2nd Annual Financial Darwin Awards

“In America, everybody does it.”Jamie Lee Curtis, in “A Fish Called Wanda”

“One of my highest priorities is to restore investor confidence in Enron,” Ken Lay wrote via email to employees on August 27th. “This should result in a significantly higher stock price.”

Why did they care so much about the share price? Aren’t profits the more important number? And, what about the satisfaction that comes from providing a good service, doing a good job, and running a good business?

Enron’s shareholders, management, and even many of its employees, seemed to care only about the price at which Enron’s shares changed hands.

Was the world a better place if the share price rose? When things were going well for Enron, were people happier, healthier, more saintly and honorable? No, they were just more entertaining. It was fun to watch people lie, cheat and make fools of themselves in a spectacular way. And it was educational.

Here at the Daily Reckoning, we are a bit disappointed by the way our colleagues in the financial press treat the Enron story. The same journalists who celebrated Ken Lay when he was riding high on lies and greed…now spit on his body as he lays honestly in the dust.

But that is the problem with an open, democratic market – it invites every investor (and analyst, strategist, fund manager, journalist, broker…etc.) to participate in a fraud. Investors are encouraged to believe that they can get something for nothing…just as surely as they think they can vote themselves another man’s money. All that is needed is the right lie at the right time – and the great mob of investors rushes to its own ruin… as if it were a national election.

But the mob is fickle. A man be a hero one day and a fool the next…for the same reason each time: helping investors defraud one another.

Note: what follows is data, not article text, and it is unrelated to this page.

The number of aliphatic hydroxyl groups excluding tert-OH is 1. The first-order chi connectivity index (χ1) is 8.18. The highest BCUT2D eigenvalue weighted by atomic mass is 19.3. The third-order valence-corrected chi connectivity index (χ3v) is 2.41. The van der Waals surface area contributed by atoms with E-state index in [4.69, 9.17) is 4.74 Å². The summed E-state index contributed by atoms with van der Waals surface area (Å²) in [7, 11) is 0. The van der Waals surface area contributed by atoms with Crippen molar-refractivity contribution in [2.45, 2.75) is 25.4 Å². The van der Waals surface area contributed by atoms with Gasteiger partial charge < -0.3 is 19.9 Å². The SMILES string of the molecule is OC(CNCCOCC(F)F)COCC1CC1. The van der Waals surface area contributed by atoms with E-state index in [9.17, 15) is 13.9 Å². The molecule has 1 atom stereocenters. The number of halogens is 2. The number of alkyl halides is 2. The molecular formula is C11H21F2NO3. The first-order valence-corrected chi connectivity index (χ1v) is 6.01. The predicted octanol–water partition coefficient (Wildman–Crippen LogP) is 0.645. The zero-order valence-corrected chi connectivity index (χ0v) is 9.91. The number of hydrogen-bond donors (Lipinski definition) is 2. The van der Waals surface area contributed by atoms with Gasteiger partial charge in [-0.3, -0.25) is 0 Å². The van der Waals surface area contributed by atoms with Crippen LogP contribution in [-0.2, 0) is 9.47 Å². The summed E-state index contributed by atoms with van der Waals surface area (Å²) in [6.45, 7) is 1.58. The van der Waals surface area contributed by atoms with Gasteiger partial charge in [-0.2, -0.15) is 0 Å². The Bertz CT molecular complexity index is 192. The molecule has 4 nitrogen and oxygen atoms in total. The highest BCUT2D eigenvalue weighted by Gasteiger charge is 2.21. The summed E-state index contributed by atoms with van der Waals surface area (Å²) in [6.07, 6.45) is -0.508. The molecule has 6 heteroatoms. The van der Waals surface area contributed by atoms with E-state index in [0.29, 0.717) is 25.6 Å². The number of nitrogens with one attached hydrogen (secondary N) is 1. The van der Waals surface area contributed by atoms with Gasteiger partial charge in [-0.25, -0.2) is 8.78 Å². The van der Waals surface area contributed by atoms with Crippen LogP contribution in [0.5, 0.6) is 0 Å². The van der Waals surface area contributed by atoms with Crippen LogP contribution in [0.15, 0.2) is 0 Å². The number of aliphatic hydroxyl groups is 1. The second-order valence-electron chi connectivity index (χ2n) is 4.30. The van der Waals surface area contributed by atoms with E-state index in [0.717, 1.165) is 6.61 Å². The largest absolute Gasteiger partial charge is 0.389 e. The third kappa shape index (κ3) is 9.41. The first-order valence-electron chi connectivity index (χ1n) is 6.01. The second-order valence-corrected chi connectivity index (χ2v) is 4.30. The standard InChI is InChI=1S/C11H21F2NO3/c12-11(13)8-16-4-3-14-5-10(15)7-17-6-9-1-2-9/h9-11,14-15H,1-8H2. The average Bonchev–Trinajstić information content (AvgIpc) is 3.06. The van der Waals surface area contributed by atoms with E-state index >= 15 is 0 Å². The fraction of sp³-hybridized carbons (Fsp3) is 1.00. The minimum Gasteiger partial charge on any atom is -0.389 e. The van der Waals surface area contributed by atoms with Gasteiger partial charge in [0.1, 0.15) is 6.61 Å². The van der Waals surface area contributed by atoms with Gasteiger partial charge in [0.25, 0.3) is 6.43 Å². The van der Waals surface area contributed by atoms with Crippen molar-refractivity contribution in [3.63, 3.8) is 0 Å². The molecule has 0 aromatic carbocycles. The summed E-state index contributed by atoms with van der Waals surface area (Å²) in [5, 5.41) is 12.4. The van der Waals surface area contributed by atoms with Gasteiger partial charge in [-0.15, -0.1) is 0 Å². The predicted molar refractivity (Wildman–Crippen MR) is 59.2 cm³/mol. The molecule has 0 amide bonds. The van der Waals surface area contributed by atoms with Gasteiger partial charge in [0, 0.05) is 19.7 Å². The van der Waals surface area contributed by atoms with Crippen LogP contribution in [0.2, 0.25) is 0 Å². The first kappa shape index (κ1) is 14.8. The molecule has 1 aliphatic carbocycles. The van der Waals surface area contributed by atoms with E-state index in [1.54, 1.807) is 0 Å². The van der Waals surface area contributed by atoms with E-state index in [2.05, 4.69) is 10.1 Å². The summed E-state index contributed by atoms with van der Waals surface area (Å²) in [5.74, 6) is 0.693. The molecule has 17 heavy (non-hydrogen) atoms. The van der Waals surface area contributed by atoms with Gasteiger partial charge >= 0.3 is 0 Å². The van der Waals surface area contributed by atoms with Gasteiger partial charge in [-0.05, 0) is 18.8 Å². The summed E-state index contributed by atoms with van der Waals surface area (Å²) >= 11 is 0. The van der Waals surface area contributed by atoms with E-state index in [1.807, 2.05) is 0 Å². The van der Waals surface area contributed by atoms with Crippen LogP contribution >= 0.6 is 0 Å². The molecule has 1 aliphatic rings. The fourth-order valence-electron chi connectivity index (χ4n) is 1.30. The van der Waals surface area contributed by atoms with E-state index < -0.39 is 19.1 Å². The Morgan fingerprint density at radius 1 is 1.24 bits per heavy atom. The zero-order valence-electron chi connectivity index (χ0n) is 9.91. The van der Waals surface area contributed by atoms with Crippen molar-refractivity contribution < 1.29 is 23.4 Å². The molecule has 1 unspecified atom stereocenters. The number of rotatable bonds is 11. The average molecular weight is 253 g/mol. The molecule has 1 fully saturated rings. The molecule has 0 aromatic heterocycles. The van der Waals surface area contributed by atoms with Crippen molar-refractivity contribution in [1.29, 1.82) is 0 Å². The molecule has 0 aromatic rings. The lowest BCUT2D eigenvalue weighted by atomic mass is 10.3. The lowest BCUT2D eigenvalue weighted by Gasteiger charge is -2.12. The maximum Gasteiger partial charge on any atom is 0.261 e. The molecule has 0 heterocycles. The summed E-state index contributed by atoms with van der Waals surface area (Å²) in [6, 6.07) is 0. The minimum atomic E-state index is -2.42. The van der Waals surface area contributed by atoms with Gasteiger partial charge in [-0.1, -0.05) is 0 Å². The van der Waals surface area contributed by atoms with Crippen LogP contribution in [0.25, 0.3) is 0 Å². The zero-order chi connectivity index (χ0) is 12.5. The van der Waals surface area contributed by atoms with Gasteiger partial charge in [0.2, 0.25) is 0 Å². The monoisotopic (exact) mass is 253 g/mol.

“It’s all as American as apple pie,” wrote Richard Russell yesterday. “Wall Street’s not much different. Phony earning statements, leaving out regular expenses in statements, “pro forma” earnings statements, no dividends being paid (you need actual earnings in order to pay dividends).

“Greed, greed, greed – it’s the story of Wall Street and its analysts and accountants and brokers and customers over recent years. Now we’ve got the Enron story – the biggest bankruptcy in U.S. history. From Wall Street to Washington, the story is one of corruption, dishonesty, greed and the lust for money.”

We tend to look down our noses at people who lose large amounts of money. If they lose their own money – making a public spectacle of themselves in the process – we think they are stupid. If they cause others to lose their money, they are calumnied as knaves. But what is oft forgotten is that the dimwits and knaves perform a valuable public service: both help separate fools from their money.

What’s more, they offer valuable moral lessons to us all. “They are like the human mine detectors used by the Soviets in WWII,” I wrote in my preface to last year’s awards. “Punishment battalions were simply marched forward across the minefield. Those who didn’t blow up showed the way forward. Those who did, well…they cleared away the mines. How grateful the troops following must have been! Their comrades had cleared the way – and marked it with little scraps of uniform, blood and bootlace.”

So, let us take this opportunity to show some gratitude, and honor a fallen hero by awarding our Second Annual Financial Darwin Award to Ken Lay, Jeffrey Skilling and their colleagues at Enron.

Enron is the clear winner. Not that it did anything other companies did not do.

“Corporate America went long in debts and short in assets,” says Dr. Kurt Richebacher. Management joined the “shareholder value cult,” he explains, seeking “the quickest and most effective devices to maximize [short term] profits and shareholder value. The result was the well-known collective shift towards mergers, acquisition, downsizing and restructuring.”